Crime Fiction Friday: “Born Under a Bad Sign” by William E. Wallace


  • Selected and Introduced by Crime Fiction Coordinator Scott Montgomery

I was saddened to hear William E Wallace passed away a couple of weeks ago. Wallace was a former crime reporter turned crime fiction writer and advocate; his work was seen often in anthologies or online. Here is a great example of his voice in a piece for Shotgun Honey.

“Born Under a Bad Sign” by William E. Wallace

“To the average gomer sitting in the stop-and-go, it was just another Central Valley commute snafu…”

Read the rest of the story.

Moments of Incredible Brutality: MysteryPeople Q&A with David Joy

  • Interview by Crime Fiction Coordinator Scott Montgomery

David Joy caught our attention with his brutal and poignant debut, Where All Light Tends to Go, hailed as a modern classic in the growing genre of rural noir. His next book, The Weight of the World, is our MysteryPeople Pick of the Month, and comes out today! David Joy was kind enough to answer a few questions about his latest book and his philosophy of writing. 

MysteryPeople Scott: The Weight Of This World deals with three characters on the bottom rungs of society who’ve made some bad life choices, but you never feel like your look at people in a white trash zoo, you have an understanding of them. Can you talk about how you approached Thad, Aiden and April?

David Joy: I remember one time hearing George Saunders say, “Fiction is empathy’s training wheels.” That idea has always stuck with me. I think the most important job I have is to show the humanity of every character I write. When you’re telling the kinds of stories I tell about the types of people I’m writing about, you carry a tremendous obligation to get to that humanity, and that’s not an easy thing to do. We’re talking about drug addicts and thieves, people capable of committing horrifying acts of violence. We live in a world where we’re able to put a great deal of distance between “us” and “them” for the sake of comfortably. We live in a word where it’s easy to demonize those people, to say to ourselves, “I’m nothing like them.” The problem with that is it leaves little room for dislodge, and without conversation you can never address a problem. I was reading a review recently and a woman said, almost angrily, “He made me care about these people!” That’s about the highest compliment I could ever hope for. I made them care. The reality is, as much as I wish it weren’t true, that’s a very hard thing to do.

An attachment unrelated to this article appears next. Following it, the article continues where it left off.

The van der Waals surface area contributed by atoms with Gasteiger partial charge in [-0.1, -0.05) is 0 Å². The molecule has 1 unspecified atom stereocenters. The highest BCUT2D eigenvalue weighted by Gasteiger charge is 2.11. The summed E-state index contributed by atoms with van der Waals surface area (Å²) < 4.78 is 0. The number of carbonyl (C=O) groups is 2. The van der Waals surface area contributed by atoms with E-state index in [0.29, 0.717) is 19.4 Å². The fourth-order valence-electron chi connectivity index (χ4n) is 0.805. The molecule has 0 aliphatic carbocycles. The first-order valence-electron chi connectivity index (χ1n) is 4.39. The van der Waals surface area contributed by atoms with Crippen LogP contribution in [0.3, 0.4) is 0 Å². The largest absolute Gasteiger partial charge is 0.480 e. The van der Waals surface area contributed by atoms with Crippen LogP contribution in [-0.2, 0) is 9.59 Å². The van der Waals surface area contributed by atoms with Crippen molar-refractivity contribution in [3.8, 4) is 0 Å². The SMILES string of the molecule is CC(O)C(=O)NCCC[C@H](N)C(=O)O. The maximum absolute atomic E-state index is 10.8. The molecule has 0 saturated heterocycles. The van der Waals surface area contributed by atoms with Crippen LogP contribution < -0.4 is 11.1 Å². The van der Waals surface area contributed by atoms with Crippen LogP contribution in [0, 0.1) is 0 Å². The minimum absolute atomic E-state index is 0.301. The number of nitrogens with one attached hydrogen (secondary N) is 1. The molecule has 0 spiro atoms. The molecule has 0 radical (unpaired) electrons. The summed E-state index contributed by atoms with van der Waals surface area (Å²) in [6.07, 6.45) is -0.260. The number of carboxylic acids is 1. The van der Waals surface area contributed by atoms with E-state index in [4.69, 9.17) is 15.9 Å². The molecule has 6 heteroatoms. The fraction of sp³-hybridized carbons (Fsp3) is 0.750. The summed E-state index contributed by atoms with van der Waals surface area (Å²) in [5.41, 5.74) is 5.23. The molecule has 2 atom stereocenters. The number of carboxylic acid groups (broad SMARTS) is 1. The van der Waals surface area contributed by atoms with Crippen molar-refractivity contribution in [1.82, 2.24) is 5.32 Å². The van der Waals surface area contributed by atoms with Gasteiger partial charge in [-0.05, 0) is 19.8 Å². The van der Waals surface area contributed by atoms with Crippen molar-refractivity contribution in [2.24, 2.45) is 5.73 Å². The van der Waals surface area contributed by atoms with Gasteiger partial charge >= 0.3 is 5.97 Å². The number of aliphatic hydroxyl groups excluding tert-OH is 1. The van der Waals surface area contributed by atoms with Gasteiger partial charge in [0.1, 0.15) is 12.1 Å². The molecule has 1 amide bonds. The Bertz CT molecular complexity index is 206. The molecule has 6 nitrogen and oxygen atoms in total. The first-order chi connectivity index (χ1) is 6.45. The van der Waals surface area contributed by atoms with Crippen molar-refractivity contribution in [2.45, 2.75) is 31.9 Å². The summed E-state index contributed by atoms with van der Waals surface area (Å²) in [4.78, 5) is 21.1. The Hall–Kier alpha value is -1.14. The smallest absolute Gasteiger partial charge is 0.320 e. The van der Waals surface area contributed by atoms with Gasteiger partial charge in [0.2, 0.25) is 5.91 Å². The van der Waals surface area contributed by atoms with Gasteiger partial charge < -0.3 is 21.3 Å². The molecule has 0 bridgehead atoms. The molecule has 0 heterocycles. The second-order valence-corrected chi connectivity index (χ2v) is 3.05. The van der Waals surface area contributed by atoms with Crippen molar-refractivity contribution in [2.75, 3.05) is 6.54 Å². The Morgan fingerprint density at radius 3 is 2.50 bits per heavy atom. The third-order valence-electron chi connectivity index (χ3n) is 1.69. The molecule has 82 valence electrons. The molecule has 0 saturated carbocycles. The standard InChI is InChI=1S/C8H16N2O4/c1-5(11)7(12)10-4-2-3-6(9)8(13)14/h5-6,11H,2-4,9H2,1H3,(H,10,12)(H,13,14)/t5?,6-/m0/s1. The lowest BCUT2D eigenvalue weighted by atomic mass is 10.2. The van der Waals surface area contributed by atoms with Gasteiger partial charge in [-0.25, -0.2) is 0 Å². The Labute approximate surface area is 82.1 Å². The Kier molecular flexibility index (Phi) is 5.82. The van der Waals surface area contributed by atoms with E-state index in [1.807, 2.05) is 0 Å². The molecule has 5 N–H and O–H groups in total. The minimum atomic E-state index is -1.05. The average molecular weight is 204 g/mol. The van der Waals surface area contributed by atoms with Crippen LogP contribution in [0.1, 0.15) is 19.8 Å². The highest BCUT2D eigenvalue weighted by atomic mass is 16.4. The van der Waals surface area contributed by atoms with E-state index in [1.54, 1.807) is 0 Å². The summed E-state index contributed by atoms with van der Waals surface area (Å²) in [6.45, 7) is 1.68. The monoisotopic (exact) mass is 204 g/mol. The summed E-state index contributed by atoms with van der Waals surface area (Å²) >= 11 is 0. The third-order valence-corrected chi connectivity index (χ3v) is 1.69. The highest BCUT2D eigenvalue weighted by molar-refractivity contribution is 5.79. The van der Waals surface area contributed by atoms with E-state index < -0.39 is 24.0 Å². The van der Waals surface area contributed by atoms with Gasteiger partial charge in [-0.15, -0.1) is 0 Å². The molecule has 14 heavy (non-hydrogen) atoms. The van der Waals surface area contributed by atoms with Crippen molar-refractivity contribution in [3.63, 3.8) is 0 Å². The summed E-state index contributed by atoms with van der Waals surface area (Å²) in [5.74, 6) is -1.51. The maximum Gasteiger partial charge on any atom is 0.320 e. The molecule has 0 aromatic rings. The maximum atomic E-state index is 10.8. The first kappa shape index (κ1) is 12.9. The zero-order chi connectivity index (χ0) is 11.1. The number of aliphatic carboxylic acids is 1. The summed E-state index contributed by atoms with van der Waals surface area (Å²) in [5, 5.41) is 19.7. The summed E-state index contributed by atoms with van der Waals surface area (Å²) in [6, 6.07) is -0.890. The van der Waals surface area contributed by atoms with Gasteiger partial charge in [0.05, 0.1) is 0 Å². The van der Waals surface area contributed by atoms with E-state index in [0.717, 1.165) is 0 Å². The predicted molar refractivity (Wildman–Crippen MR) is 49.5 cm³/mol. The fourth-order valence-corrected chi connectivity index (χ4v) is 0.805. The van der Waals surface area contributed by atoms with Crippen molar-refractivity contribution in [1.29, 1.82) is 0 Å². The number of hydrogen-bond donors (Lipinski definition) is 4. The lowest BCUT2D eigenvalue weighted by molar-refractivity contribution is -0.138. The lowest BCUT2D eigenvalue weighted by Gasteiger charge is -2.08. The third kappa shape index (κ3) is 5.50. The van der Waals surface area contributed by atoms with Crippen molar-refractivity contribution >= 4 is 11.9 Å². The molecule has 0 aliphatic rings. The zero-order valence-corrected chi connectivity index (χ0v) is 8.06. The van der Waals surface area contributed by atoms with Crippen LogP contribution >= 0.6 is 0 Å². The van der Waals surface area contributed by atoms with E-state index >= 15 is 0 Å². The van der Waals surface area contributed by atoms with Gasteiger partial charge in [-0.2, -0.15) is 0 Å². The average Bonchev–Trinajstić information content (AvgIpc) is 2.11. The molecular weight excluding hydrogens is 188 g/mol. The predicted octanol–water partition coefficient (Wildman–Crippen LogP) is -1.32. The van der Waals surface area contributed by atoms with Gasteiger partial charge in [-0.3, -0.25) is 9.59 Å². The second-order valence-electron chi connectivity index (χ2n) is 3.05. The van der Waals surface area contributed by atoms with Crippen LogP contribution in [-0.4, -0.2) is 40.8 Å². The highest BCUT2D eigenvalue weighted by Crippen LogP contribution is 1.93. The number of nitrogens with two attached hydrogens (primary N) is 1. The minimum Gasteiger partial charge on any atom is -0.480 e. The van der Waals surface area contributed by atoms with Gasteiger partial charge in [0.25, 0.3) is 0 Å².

MPS: Relationships are the driving force in your novels. What is important to you about how your characters interact with one another?

DJ: I think it’s one thing to be inside the head of a character, but another thing altogether to see how a character reacts to others. A lot of times people can lie to themselves, but when they’re backed against the wall and they either have to do something for someone or don’t do it, tell the truth or lie, that’s when you really get to the deepest part of the human condition. At the end of the day, it’s a matter of how we interact with the people around us, the people closest to us and the people we don’t know from Adam. I think that’s the role relationships play in a novel, and as a writer those are the moments when we get to see our characters stripped down to exactly who they are. That’s sort of the ultimate test.

MPS: Thad is a war vet who is finding peace more difficult to deal with than combat. What did you want to get across to the reader about the men who have returned from our recent conflicts?